The key to a successful online marketing campaign is to always, always think the way your potential customer thinks. Armed with that perspective, you must build a keyword list to take advantage of these hypothesized search habits. You must test ad creative that speaks to these customers. And you must follow the numbers as you expand and contract your keyword list and adjust your ad creative.
Depending on the estimate you read, anywhere from 15 percent to 30 to 40 percent (to probably more) of searches are local in nature. Users typing in a specific location, followed by the product or service desired. Further, of these searches, fully 75 percent are non-branded, meaning that customers are searching categorically. This is a gap that can be exploited by a keyword list full of geo-specific terms.
Let’s talk first what I mean by “geo-qualified” or “geo-specific.” Typically, a pay-per-click keyword list will consist of location-general keywords such as “thai restaurant”, “discount skis”, or “home health care services”, presumably not all in the same campaign. When I refer to “geo-qualified” or “geo-specific” keywords, I mean that a specific location will be added in the keyword itself, “thai restaurant chicago”, “discount skis in maryland”, “home health care services in burlington”.
With regard to building your keyword list, the best way is to consider your “seed” terms, the keywords that most generally describe your product line or service, and are the most crucial to your successful online campaigns. To those terms, add every geographic descriptor you can think of, from town or village, to township, to state, to state and town, down to even the ZIP code. Add the word “in” when describing your location as well, because that’s the way that your searchers look for you.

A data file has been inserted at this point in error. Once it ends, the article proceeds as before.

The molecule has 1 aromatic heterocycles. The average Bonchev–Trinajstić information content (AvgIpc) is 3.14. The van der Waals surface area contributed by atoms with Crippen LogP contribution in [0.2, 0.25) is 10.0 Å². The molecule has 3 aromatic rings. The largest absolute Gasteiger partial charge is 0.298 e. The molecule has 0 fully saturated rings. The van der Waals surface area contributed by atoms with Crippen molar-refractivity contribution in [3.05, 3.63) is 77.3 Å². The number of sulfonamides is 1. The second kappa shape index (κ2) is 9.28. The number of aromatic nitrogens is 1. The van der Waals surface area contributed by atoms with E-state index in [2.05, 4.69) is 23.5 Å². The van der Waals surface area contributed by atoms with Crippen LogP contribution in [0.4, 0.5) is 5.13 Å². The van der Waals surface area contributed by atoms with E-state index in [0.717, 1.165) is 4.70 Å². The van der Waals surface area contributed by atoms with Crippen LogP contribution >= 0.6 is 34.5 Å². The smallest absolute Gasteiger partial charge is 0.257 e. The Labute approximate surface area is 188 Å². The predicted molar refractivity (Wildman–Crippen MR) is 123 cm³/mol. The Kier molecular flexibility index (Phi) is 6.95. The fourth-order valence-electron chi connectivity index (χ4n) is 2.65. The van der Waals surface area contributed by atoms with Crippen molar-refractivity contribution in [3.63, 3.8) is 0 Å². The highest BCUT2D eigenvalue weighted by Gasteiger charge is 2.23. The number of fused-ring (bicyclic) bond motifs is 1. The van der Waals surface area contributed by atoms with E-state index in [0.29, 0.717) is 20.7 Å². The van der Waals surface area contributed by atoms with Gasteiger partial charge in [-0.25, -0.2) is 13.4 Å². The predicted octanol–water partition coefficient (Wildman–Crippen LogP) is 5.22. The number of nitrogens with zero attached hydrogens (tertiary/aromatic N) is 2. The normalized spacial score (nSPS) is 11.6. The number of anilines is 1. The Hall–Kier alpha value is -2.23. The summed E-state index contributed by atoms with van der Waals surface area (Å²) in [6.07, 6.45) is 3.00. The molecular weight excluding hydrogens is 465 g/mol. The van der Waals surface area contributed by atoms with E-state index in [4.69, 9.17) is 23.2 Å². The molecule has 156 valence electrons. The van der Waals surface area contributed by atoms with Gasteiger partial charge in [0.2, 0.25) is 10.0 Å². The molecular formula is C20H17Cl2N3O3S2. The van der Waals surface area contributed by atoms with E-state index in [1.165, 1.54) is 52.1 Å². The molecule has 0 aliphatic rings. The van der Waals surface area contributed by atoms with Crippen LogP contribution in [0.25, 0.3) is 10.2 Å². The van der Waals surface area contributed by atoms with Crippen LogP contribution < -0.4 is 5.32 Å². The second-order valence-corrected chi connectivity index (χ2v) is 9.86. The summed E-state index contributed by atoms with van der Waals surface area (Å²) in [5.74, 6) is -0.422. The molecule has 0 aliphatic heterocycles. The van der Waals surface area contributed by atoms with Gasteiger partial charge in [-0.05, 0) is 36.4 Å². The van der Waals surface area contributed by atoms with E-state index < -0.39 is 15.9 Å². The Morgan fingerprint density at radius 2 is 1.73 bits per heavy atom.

So, to take you back to the pizza place example, the first image in this series, posted last Friday. Let’s say you are a pizza delivery outlet, a single-unit company, based in Bloomington, Indiana. Let’s further say that you believe “pizza delivery” is your key traffic driver.
If this is the case, geo-qualified keyword list around the keyword “pizza delivery” should include the following (and probably some that I have missed):
Pizza delivery Bloomington
Pizza delivery Bloomington Indiana
Pizza delivery in Bloomington in
Pizza delivery Monroe county
Pizza delivery Monroe county in
Pizza delivery in Monroe county in
Pizza delivery 47401
Pizza delivery in 47401
Bloomington pizza delivery
Bloomington in pizza delivery
Monroe county pizza delivery
Monroe county in pizza delivery
47401 pizza delivery
Your list should be built out to this extent for every key term in your campaign, including “pizza restaurant”, “take-out pizza”, “home food delivery”, “pizza place”, and any other term that people are using to find you.
It is an exhaustive list, but it’s also easy. Build it using Find and Replace functions, or, if you want to save real time, learn concatenation in Excel.
You will also note here that I have recommended including the state string as well as the town or village name. Quick research indicates that there are 12 different towns in the United States called or including the word “Bloomington”, and, from my time living here, I have learned to always be specific when I’m doing my searches. Your customers will have learned the same things.
Ad creative on geo-qualified keyword lists follows much the same pattern as typical ad creative. Where possible with space constraints, use the location qualifier in your headlines to increase relevancy and quality score and, therefore, decrease cost-per-click. Where it is not possible, consider using a geo-specific root directory (whether it is a real directory, or for display URL purposes only) for the same reason.
A final note now, as we consider the strategic differences between geo-qualifying and typical geo-targeting by adjusting campaign settings to hone in on specific counties, Nielsen markets, states, or polygonal geographic areas. While geo-targeting is generally the act of removing the portion of the searching customer base that most likely will not convert, adding specific geographic tags to your keyword list will instead more aggressively target those who are likely to become your customers. Geotargeting is a tactic to better stretch a limited budget, while geo-qualifying is a tactic designed to more aggressively target your higher-converting potential customers.
Both tactics, however, are important. If your business or service has any element of it that is geographic in nature (and, most all of them do), you need to be testing both strategies.